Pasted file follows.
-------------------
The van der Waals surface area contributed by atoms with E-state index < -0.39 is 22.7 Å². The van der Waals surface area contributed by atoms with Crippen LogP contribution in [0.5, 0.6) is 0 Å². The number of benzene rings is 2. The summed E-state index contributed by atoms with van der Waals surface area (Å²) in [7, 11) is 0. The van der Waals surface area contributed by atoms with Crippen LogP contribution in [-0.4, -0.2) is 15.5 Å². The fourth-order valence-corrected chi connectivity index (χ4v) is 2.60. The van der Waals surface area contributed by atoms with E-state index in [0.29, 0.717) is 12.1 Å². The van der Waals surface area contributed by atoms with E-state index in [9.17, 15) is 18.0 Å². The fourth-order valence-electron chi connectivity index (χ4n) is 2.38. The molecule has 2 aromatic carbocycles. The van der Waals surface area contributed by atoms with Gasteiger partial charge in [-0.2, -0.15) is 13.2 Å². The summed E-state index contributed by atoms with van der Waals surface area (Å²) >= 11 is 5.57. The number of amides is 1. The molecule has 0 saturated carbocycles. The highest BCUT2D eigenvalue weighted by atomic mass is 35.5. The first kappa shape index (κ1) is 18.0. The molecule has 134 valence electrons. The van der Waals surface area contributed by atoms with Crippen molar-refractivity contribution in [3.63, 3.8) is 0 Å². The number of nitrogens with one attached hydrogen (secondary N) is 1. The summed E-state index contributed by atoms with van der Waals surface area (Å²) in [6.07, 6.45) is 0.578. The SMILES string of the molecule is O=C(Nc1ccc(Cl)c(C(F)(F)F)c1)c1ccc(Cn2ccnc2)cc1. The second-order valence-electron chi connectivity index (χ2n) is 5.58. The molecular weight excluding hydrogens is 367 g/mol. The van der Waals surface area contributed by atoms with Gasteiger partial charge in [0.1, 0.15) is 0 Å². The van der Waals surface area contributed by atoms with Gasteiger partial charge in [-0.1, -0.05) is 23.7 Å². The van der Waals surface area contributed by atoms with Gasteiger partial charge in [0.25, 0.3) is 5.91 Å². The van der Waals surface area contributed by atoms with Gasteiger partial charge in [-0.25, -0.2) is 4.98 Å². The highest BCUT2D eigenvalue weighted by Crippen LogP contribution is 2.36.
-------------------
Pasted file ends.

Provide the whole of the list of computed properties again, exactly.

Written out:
The van der Waals surface area contributed by atoms with E-state index < -0.39 is 22.7 Å². The van der Waals surface area contributed by atoms with Crippen LogP contribution in [0.5, 0.6) is 0 Å². The number of benzene rings is 2. The summed E-state index contributed by atoms with van der Waals surface area (Å²) in [7, 11) is 0. The van der Waals surface area contributed by atoms with Crippen LogP contribution in [-0.4, -0.2) is 15.5 Å². The fourth-order valence-corrected chi connectivity index (χ4v) is 2.60. The van der Waals surface area contributed by atoms with E-state index in [0.29, 0.717) is 12.1 Å². The van der Waals surface area contributed by atoms with E-state index in [9.17, 15) is 18.0 Å². The fourth-order valence-electron chi connectivity index (χ4n) is 2.38. The molecule has 2 aromatic carbocycles. The van der Waals surface area contributed by atoms with Gasteiger partial charge in [-0.2, -0.15) is 13.2 Å². The summed E-state index contributed by atoms with van der Waals surface area (Å²) >= 11 is 5.57. The number of amides is 1. The molecule has 0 saturated carbocycles. The highest BCUT2D eigenvalue weighted by atomic mass is 35.5. The first kappa shape index (κ1) is 18.0. The molecule has 134 valence electrons. The van der Waals surface area contributed by atoms with Crippen molar-refractivity contribution in [3.63, 3.8) is 0 Å². The number of nitrogens with one attached hydrogen (secondary N) is 1. The summed E-state index contributed by atoms with van der Waals surface area (Å²) in [6.07, 6.45) is 0.578. The SMILES string of the molecule is O=C(Nc1ccc(Cl)c(C(F)(F)F)c1)c1ccc(Cn2ccnc2)cc1. The second-order valence-electron chi connectivity index (χ2n) is 5.58. The molecular weight excluding hydrogens is 367 g/mol. The van der Waals surface area contributed by atoms with Gasteiger partial charge in [0.1, 0.15) is 0 Å². The van der Waals surface area contributed by atoms with Gasteiger partial charge in [-0.1, -0.05) is 23.7 Å². The van der Waals surface area contributed by atoms with Gasteiger partial charge in [0.25, 0.3) is 5.91 Å². The van der Waals surface area contributed by atoms with Gasteiger partial charge in [-0.25, -0.2) is 4.98 Å². The highest BCUT2D eigenvalue weighted by Crippen LogP contribution is 2.36.